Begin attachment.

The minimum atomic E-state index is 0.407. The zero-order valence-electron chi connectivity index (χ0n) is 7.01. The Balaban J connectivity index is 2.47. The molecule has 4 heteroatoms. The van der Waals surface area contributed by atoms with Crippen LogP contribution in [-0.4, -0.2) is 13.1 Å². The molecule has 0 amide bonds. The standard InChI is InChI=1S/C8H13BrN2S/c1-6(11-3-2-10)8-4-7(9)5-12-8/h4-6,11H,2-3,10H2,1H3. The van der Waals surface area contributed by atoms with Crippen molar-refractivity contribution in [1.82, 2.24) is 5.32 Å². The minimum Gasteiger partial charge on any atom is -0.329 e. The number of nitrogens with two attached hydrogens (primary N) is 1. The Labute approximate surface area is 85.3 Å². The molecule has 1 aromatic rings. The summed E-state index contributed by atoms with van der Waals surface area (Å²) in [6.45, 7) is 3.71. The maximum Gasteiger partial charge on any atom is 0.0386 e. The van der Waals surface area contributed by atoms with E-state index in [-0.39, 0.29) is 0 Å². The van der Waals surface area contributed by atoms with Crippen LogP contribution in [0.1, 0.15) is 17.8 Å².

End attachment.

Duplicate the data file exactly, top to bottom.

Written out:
The minimum atomic E-state index is 0.407. The zero-order valence-electron chi connectivity index (χ0n) is 7.01. The Balaban J connectivity index is 2.47. The molecule has 4 heteroatoms. The van der Waals surface area contributed by atoms with Crippen LogP contribution in [-0.4, -0.2) is 13.1 Å². The molecule has 0 amide bonds. The standard InChI is InChI=1S/C8H13BrN2S/c1-6(11-3-2-10)8-4-7(9)5-12-8/h4-6,11H,2-3,10H2,1H3. The van der Waals surface area contributed by atoms with Crippen molar-refractivity contribution in [1.82, 2.24) is 5.32 Å². The minimum Gasteiger partial charge on any atom is -0.329 e. The number of nitrogens with two attached hydrogens (primary N) is 1. The Labute approximate surface area is 85.3 Å². The molecule has 1 aromatic rings. The summed E-state index contributed by atoms with van der Waals surface area (Å²) in [6.45, 7) is 3.71. The maximum Gasteiger partial charge on any atom is 0.0386 e. The van der Waals surface area contributed by atoms with E-state index in [-0.39, 0.29) is 0 Å². The van der Waals surface area contributed by atoms with Crippen LogP contribution in [0.1, 0.15) is 17.8 Å².